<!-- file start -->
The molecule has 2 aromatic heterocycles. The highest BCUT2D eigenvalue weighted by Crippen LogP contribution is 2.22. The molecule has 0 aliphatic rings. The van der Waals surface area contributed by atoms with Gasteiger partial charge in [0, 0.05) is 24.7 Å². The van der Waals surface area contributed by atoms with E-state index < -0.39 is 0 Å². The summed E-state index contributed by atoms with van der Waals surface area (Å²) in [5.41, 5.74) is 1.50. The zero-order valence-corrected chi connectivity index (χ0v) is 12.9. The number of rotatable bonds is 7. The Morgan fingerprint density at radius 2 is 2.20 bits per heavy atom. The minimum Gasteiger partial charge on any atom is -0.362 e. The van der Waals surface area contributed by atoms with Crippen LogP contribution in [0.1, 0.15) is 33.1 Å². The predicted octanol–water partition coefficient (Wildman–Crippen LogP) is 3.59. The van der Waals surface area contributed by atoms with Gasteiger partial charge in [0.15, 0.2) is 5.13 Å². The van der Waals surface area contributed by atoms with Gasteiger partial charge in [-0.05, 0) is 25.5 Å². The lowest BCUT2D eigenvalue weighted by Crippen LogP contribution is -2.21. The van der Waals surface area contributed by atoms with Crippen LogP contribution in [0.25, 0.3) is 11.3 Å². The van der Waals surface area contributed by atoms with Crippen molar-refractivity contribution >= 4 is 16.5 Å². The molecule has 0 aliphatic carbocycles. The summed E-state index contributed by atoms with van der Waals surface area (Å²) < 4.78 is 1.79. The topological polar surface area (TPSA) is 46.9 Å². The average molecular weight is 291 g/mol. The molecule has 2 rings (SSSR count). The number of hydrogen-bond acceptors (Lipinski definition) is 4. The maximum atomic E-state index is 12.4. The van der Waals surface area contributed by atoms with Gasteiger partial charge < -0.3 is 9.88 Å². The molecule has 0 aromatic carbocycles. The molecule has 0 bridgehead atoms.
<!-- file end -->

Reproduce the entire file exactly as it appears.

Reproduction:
The molecule has 2 aromatic heterocycles. The highest BCUT2D eigenvalue weighted by Crippen LogP contribution is 2.22. The molecule has 0 aliphatic rings. The van der Waals surface area contributed by atoms with Gasteiger partial charge in [0, 0.05) is 24.7 Å². The van der Waals surface area contributed by atoms with E-state index < -0.39 is 0 Å². The summed E-state index contributed by atoms with van der Waals surface area (Å²) in [5.41, 5.74) is 1.50. The zero-order valence-corrected chi connectivity index (χ0v) is 12.9. The number of rotatable bonds is 7. The Morgan fingerprint density at radius 2 is 2.20 bits per heavy atom. The minimum Gasteiger partial charge on any atom is -0.362 e. The van der Waals surface area contributed by atoms with Crippen LogP contribution in [0.1, 0.15) is 33.1 Å². The predicted octanol–water partition coefficient (Wildman–Crippen LogP) is 3.59. The van der Waals surface area contributed by atoms with Gasteiger partial charge in [0.15, 0.2) is 5.13 Å². The van der Waals surface area contributed by atoms with Gasteiger partial charge in [-0.05, 0) is 25.5 Å². The lowest BCUT2D eigenvalue weighted by Crippen LogP contribution is -2.21. The van der Waals surface area contributed by atoms with Crippen LogP contribution in [0.25, 0.3) is 11.3 Å². The van der Waals surface area contributed by atoms with Crippen molar-refractivity contribution >= 4 is 16.5 Å². The molecule has 0 aliphatic carbocycles. The summed E-state index contributed by atoms with van der Waals surface area (Å²) < 4.78 is 1.79. The topological polar surface area (TPSA) is 46.9 Å². The average molecular weight is 291 g/mol. The molecule has 2 rings (SSSR count). The number of hydrogen-bond acceptors (Lipinski definition) is 4. The maximum atomic E-state index is 12.4. The van der Waals surface area contributed by atoms with Gasteiger partial charge < -0.3 is 9.88 Å². The molecule has 0 aromatic carbocycles. The molecule has 0 bridgehead atoms.